If the effectiveness of your local talent strategies is wearing off, look at ways of improving accessibility and other ways of reducing commuting time. Structuring your 40-hour workweek as four shifts of 10 hours each, instead of a regular five-day workweek, will reduce the time your workers spend commuting by 20%. Moving a shift’s starting time away from rush hour widens the set of home residences that can reach your establishment in a given driving time. And as employers who have been able to offer remote work are considering a return to the office, they should know that experimental research values the option for remote work at 8% of the wage for the average job-seeker.
You might additionally consider providing ride services, offering reimbursement for lengthier commutes, relocation incentives, or opening satellite locations. In the longer run, recognize that access to your work location by great talent is hard to substitute when workers account for a large share of your value creation—you should incorporate accessibility measures in selecting future locations.
Break with market norms.
Instead of focusing on past practices or what solutions other firms use, you can solve your talent problems by calculating what the right answers are worth to your organization.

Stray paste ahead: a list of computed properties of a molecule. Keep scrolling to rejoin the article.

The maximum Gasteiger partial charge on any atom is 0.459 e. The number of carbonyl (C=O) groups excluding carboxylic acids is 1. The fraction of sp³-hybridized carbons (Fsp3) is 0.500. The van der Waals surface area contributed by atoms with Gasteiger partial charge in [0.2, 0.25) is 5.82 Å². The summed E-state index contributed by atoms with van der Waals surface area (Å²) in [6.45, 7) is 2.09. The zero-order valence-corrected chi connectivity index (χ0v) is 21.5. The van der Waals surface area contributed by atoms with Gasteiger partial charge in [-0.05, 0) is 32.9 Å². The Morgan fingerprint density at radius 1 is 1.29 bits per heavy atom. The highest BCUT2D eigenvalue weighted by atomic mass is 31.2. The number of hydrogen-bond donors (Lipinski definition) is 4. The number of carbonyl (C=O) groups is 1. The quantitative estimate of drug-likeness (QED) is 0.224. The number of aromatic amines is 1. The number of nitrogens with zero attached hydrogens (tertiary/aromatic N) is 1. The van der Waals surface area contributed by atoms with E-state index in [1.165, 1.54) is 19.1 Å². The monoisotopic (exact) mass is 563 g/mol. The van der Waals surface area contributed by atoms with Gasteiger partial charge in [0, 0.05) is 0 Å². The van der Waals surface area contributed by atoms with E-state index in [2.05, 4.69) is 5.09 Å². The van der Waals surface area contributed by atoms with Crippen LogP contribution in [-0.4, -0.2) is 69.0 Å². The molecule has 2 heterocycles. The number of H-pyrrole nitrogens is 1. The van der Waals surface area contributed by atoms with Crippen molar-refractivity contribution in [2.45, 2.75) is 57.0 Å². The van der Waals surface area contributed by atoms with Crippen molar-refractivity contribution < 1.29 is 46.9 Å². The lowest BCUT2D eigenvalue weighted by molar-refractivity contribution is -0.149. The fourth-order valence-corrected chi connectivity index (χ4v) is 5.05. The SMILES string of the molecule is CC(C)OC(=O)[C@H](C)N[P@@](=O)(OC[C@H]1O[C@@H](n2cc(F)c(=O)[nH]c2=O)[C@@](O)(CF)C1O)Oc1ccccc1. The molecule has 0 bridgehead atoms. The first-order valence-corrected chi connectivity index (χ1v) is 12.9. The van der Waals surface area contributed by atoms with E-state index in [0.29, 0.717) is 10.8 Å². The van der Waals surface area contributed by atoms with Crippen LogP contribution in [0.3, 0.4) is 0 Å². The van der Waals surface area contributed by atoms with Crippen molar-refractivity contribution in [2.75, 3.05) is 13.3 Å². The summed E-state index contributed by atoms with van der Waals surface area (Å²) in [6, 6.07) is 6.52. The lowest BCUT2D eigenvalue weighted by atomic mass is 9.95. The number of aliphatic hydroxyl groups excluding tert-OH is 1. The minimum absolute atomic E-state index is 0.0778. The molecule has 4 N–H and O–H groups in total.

Adjusting your salaries to the cost of living is a good starting point. Since 2020 alone, real average hourly earnings have decreased by more than 3%. One organization we worked with had been offering their service representatives the same salary of $30,000 annually for the last 20 years. The organization’s CEO was shocked to realize that the current inflation-adjusted salary would be $45,000, and increased these wages to precisely that number. In the past months, some large employers like Amazon, Bank of America and McDonald’s have followed a similar approach, and by our estimates increased the salaries of well over 500,000 workers.
Likewise, try to understand who your best recruits could be and creatively break with market norms in attracting them. For example, women tend to be more reliable and loyal employees, yet as the burden of childcare tends to fall on women, Covid-19 has made female workers less available to job opportunities. Employers could tap into this vast talent pool by partnering with providers of day care, after school, and drop-off/pick-up services to help employees with children juggle their work and home schedules. Yes, it might also involve some out-of-pocket investments, but think about it this way: How much is the lost revenue or higher attrition among your workers costing you?
Many companies fight over the same narrow set of candidates who fit all their criteria. You can gain an edge in your local market by hunting for talent where others are not. For example, older workers are vastly underemployed and were hit harder by C0vid-related layoffs than their younger counterparts. A recent review of a vast literature of labor market research since the 1960s shows that these older workers have higher productivity than many firms assume.
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Here is a direct link to the complete article.
Tino Sanandaji recieved his Ph.D. in public policy from the University of Chicago, and is a researcher at the Institute for Economic and Business History Research at the Stockholm School of Economics.